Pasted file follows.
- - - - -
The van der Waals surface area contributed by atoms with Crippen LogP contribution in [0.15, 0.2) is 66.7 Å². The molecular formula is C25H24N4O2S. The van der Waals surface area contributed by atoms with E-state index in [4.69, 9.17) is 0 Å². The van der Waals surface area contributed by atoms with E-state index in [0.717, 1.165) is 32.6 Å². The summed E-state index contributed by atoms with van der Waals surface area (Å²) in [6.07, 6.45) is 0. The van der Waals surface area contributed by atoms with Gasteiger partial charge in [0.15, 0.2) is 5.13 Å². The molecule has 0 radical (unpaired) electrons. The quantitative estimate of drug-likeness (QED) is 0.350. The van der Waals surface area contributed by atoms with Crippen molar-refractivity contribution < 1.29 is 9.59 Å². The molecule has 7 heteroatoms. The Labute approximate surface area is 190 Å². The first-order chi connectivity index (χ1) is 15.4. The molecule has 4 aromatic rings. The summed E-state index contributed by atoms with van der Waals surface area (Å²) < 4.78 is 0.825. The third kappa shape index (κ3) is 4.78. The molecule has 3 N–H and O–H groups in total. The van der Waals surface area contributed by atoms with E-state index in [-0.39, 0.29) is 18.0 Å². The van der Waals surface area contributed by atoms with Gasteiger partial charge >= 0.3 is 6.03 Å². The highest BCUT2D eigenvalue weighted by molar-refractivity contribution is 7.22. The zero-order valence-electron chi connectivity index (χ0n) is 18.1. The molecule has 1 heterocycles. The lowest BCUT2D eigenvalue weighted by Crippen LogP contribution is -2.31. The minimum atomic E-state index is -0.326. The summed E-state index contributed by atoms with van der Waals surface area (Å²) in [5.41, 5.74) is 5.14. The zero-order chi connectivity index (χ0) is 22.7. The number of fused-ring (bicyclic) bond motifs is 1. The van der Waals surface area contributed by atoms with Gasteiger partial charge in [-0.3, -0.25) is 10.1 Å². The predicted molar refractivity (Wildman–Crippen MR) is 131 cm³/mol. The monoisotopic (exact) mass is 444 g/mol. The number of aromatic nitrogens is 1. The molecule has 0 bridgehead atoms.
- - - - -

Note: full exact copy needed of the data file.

The van der Waals surface area contributed by atoms with Crippen LogP contribution in [0.15, 0.2) is 66.7 Å². The molecular formula is C25H24N4O2S. The van der Waals surface area contributed by atoms with E-state index in [4.69, 9.17) is 0 Å². The van der Waals surface area contributed by atoms with E-state index in [0.717, 1.165) is 32.6 Å². The summed E-state index contributed by atoms with van der Waals surface area (Å²) in [6.07, 6.45) is 0. The van der Waals surface area contributed by atoms with Gasteiger partial charge in [0.15, 0.2) is 5.13 Å². The molecule has 0 radical (unpaired) electrons. The quantitative estimate of drug-likeness (QED) is 0.350. The van der Waals surface area contributed by atoms with Crippen molar-refractivity contribution < 1.29 is 9.59 Å². The molecule has 7 heteroatoms. The Labute approximate surface area is 190 Å². The first-order chi connectivity index (χ1) is 15.4. The molecule has 4 aromatic rings. The summed E-state index contributed by atoms with van der Waals surface area (Å²) < 4.78 is 0.825. The third kappa shape index (κ3) is 4.78. The molecule has 3 N–H and O–H groups in total. The van der Waals surface area contributed by atoms with E-state index in [-0.39, 0.29) is 18.0 Å². The van der Waals surface area contributed by atoms with Gasteiger partial charge >= 0.3 is 6.03 Å². The highest BCUT2D eigenvalue weighted by molar-refractivity contribution is 7.22. The zero-order valence-electron chi connectivity index (χ0n) is 18.1. The molecule has 1 heterocycles. The lowest BCUT2D eigenvalue weighted by Crippen LogP contribution is -2.31. The minimum atomic E-state index is -0.326. The summed E-state index contributed by atoms with van der Waals surface area (Å²) in [5.41, 5.74) is 5.14. The zero-order chi connectivity index (χ0) is 22.7. The number of fused-ring (bicyclic) bond motifs is 1. The van der Waals surface area contributed by atoms with Gasteiger partial charge in [-0.3, -0.25) is 10.1 Å². The predicted molar refractivity (Wildman–Crippen MR) is 131 cm³/mol. The monoisotopic (exact) mass is 444 g/mol. The number of aromatic nitrogens is 1. The molecule has 0 bridgehead atoms.